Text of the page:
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Define robot movements

Robot movements are based on trajectories.

What is a trajectory?

Trajectories consist of one or more waypoints. Each waypoint contains

  • a pose that describes WHERE the waypoint is and contains position and orientation coordinates.
  • movement parameters that define HOW the robot will move towards the position.

Trajectory without blending

In the picture above, the robot will move from wherever it is to Waypoint 1, then to Waypoint 2 and finally to waypoint 3. How the robot will move to Waypoint 1, then to Waypoint 2 and finally to waypoint 3 is determined by the movement parameters of the respective waypoint.

Movement parameters

Movement Type: The movement type of a waypoint determines on what path the robot will move to the waypoint. There are two movement types: LIN and PTP.

Movement Type Description
LIN If LIN (= linear movement) is selected, the robot will follow a defined straight line between the current pose and the target waypoint pose. In some cases a LIN motion is not possible because the robot cannot reach all poses on the line due to geometrical restrictions of the robot.
PTP If PTP (= point to point) is selected, the robot will reach the target waypoint pose following an undefined curved path. The robot controller calculates a PTP path by moving each axis of the robot individually to the axis target position.

Speed: The maximum speed the tool center point of the robot will reach during the movement to the waypoint. Units depend on the movement type. For LIN, a metric unit has to be given. For PTP, a percentage value with 100% being the maximum speed of the robot has to be given.

Acceleration: The acceleration and decelaration of the tool center point of the robot. Units again depend on the movement type.

Blending: Use blending when you want to 'cut' edges or smooth your motion when a waypoint is an intermediate waypoint as e.g. Waypoint 1 and Waypoint 2 in the picture above. This will improve cycle time as the robot will not fully stop at the end of a waypoint, but it will also not pass through the waypoint exactly. Instead, it will change direction to target the next waypoint before actually reaching the waypoint. A value of 0 means no blending, a value greater than 0 means that blending is activated.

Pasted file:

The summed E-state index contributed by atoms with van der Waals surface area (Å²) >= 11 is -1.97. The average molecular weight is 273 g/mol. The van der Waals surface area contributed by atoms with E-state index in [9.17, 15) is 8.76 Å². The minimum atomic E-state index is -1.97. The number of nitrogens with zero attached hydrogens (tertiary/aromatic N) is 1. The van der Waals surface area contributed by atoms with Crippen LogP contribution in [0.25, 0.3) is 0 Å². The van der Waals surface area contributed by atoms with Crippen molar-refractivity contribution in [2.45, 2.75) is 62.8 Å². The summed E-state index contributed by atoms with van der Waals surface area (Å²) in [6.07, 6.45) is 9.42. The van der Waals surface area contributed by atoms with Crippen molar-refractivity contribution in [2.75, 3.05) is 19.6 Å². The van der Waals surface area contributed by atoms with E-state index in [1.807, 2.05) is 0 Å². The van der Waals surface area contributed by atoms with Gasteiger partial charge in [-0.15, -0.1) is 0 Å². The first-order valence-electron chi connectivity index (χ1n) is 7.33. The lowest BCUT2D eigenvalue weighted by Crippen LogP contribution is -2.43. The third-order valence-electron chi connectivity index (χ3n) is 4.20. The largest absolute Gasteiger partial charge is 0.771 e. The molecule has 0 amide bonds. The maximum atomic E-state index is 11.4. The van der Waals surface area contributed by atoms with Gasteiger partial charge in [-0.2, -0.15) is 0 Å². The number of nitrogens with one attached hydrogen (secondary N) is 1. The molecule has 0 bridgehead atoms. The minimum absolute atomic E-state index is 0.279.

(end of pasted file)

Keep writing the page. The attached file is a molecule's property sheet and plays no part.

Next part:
Trajectory with blending

In the picture above, Waypoint 1 has a blending value > 0 while Waypoint 2 has a blending value of 0. For Waypoint 3, the blending value is irrelevant as it is the last waypoint of the trajectory that should be reached exactly.

The greater the blending value, the greater the blending arc. As definition for blending varies from robot brand to robot brand, the exact definition depends on the used robot:


A pose describes WHERE a waypoint is. There are two possibilities to describe a pose:

  • joint coordinates: contain the position of each joint of a robot.
  • cartesian coordinates: describe the pose of the tool center point of the robot and contain 3 position coordinates and 3 orientation coordinates in Intrinsic Euler ZYX format (in radians): this means that first the rotation is applied in Z, then rotation in Y at the new Y position, and then rotation in X at the new position.

Trajectory wizard

The trajectory wizard is the tool to define robot trajectories. The wizard is mainly used to parametrize the Move Cartesian function block, but also whereever trajectories are needed.

Trajectory Wizard Overview

Create a waypoint

The first view you will see when parameterizing a trajectory is similar to the following picture. The trajectory wizard will display an empty pose which can be filled. The blue dot on the side indicates which waypoint is selected. In this case the waypoint New Param is selected and ready to be parametrized.

  1. For parameterizing the selected waypoint you need to click Set Pose with Wizard. You can also introduce the Euler frame manually by clicking on the top right symbol. For this tutorial it will be assumed that we use the Wizard for entering the values.

Trajectory Wizard Empty

  1. Now move the robot by clicking on the colored arrows until you reach your desired robot pose.

  2. Click Apply when you want to save the current pose. Trajectory Wizard CPanel

  3. After clicking Apply you will see the values in the boxes Position and Orientation Trajectory Wizard filled

  4. A new waypoint can be added to the trajectory on the left side by clicking Trajectory Wizard Add Waypoint.

  5. Then you will need to also provide values to the new waypoint again by clicking Set Pose with Wizard.


... that show how to create and modify trajectories:

Corresponding function blocks

... that use trajectories to define robot movements: